Basically, we are witnessing the goings on of the universe at a metaphysical level, tracking the behavior of souls after death, and all of this is framed by mathematical constructs but hammered home by a Brazil-like office-setting (referring to the Gilliam film) of the metaphysical agents keeping things moving like clockwork. The “Divine Calculator”, a canny boss whose mind keeps a grip on the Alpha and Omega of things dispenses the tedious work to his operatives.
Only there’s one soul—a brilliant mathematician who died young, and in love, who bucks the system when bucking doesn’t seem like a viable option: Richard Thyme. He starts off small in his gamble, and bargains for one more reincarnation in exchange for a possible eternity in a drudgery-laden job for the heavenly home office. His goal is to find his lover again during her lifetime by retaining memories of his previous life. The rest is vast and ingenious, building complication. And that is the story of Numbercruncher, withholding the spoilers that make it intensely entertaining, and certainly very tense from panel to panel.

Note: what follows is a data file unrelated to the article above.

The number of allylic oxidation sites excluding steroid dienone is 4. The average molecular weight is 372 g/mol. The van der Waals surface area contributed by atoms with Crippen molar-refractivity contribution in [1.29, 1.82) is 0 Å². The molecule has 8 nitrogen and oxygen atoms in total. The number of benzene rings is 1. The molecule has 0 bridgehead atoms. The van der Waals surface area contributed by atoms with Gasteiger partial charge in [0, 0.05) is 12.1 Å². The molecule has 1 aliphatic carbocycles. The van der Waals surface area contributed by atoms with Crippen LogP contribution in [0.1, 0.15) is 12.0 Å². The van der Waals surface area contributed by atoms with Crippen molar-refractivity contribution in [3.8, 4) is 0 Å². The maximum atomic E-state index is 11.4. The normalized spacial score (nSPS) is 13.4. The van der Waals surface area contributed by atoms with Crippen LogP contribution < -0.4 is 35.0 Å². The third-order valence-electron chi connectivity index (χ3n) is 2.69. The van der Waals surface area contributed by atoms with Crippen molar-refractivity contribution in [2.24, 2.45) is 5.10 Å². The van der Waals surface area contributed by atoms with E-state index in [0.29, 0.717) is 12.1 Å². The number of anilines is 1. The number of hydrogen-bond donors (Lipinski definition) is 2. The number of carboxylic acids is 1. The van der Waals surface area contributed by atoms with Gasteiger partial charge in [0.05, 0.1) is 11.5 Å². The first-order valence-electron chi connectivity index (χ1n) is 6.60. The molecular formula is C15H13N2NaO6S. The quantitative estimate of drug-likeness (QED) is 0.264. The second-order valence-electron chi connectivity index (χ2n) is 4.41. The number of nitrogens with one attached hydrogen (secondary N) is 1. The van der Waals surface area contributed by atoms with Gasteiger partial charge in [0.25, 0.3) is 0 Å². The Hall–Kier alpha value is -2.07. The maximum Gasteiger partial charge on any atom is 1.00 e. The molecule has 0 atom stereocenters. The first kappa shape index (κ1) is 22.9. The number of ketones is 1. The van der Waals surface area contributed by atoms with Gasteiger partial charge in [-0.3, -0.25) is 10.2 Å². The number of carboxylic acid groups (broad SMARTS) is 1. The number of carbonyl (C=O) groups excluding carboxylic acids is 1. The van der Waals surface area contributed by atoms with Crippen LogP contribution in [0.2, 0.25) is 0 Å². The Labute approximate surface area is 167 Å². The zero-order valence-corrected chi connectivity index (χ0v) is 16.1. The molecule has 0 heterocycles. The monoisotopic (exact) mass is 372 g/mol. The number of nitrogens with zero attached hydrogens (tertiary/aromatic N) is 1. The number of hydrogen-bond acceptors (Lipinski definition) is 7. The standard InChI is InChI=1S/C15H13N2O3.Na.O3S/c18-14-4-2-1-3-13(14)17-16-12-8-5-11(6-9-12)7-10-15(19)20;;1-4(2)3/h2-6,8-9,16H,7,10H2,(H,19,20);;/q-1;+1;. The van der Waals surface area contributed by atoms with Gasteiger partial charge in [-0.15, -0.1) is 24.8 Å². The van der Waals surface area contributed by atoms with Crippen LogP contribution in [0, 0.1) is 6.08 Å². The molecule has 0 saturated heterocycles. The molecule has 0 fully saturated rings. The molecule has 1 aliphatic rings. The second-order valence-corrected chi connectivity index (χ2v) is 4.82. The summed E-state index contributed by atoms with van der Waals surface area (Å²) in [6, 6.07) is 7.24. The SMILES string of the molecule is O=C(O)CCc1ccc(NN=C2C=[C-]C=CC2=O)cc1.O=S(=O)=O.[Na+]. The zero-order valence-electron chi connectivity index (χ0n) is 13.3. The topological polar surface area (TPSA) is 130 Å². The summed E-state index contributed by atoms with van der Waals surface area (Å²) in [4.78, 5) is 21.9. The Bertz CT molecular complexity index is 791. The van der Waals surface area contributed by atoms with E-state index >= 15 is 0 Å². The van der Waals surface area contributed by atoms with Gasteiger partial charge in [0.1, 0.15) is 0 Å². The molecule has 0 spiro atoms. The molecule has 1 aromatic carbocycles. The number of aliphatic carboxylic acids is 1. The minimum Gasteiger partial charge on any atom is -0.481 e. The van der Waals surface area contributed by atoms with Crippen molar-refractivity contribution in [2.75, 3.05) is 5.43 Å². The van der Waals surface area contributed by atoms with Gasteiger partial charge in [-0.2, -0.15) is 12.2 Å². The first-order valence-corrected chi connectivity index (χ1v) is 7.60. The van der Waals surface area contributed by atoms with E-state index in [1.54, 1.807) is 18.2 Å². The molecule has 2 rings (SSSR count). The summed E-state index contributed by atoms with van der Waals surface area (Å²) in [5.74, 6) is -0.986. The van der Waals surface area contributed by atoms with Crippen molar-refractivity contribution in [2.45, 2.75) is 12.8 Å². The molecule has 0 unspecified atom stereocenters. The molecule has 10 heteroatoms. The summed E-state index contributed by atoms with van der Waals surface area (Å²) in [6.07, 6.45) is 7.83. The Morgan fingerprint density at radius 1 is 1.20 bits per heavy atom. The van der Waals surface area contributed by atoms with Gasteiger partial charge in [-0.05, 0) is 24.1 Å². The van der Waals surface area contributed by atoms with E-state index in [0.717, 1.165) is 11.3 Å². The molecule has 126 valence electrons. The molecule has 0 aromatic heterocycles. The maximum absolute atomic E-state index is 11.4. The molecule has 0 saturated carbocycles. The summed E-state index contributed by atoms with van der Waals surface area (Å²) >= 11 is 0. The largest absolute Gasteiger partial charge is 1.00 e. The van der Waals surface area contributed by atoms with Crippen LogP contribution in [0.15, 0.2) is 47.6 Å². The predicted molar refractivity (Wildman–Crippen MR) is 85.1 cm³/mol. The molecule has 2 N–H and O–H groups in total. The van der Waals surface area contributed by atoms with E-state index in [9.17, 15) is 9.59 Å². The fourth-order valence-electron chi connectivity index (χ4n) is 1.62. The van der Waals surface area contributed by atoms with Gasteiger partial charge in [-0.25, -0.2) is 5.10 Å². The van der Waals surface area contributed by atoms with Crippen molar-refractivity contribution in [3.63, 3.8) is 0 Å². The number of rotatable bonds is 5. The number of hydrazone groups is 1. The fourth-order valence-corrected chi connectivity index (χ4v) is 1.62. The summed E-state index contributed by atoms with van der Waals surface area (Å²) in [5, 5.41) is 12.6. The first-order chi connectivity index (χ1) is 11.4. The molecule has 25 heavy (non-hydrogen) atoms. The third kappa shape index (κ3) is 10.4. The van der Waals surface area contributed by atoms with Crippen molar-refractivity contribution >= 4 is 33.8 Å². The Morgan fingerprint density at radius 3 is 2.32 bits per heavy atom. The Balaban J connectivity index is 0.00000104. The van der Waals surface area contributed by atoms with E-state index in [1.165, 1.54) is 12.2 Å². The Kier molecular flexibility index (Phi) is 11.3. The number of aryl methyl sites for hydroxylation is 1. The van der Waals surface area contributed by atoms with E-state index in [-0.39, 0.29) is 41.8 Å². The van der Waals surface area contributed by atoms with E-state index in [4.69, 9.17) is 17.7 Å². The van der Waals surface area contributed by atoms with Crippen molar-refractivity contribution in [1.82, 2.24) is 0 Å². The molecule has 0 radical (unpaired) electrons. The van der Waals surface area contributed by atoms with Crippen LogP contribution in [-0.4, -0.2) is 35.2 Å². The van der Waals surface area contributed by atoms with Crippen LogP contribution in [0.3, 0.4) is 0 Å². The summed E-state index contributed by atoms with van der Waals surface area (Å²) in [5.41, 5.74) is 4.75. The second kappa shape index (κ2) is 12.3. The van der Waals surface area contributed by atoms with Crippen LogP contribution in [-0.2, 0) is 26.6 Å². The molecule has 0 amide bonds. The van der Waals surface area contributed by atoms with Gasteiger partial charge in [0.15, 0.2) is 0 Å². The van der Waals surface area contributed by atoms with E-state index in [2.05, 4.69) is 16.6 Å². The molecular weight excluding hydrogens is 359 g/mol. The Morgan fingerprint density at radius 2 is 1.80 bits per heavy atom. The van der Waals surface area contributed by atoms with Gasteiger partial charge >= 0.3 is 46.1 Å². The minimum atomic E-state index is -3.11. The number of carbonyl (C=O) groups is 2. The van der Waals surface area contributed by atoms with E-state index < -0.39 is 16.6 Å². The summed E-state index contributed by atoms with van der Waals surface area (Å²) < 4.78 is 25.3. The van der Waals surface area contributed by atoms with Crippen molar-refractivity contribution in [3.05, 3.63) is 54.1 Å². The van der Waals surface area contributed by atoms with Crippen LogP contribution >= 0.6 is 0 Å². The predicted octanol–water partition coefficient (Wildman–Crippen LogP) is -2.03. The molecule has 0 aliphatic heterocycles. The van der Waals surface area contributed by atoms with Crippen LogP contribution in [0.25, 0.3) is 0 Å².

There’s repetition with variation as our mathematician tries various methods to prolong his time on earth, to inch closer to his goal, and the learning process for him is excruciatingly slow but never tedious for the reader. Due to that compressed storytelling I mentioned earlier, not an inch of comics real-estate is wasted and there are so many details infused into each panel that you feel like you’re being a slouch if you don’t pore over each page. It’s one of those comics you end up holding close to your face just to make sure you’re not missing anything. Let’s clearly credit the artwork of PJ Holden for that, whose cartoony intense facial expressions convey so much emotion and humor that the human characters are profoundly entertaining, and whose commitment to architecture and clothing creates a whole strange world you otherwise could not inwardly imagine it’s so complex in its rules and ideas. I mean, seeing The Divine Calculator’s desk hovering in an overcrowded, weightless office set in a starfield and graced with various esoteric symbols hovering over him pretty much sets the tone for the book: both reassuringly solid and disconcertingly unpredictable.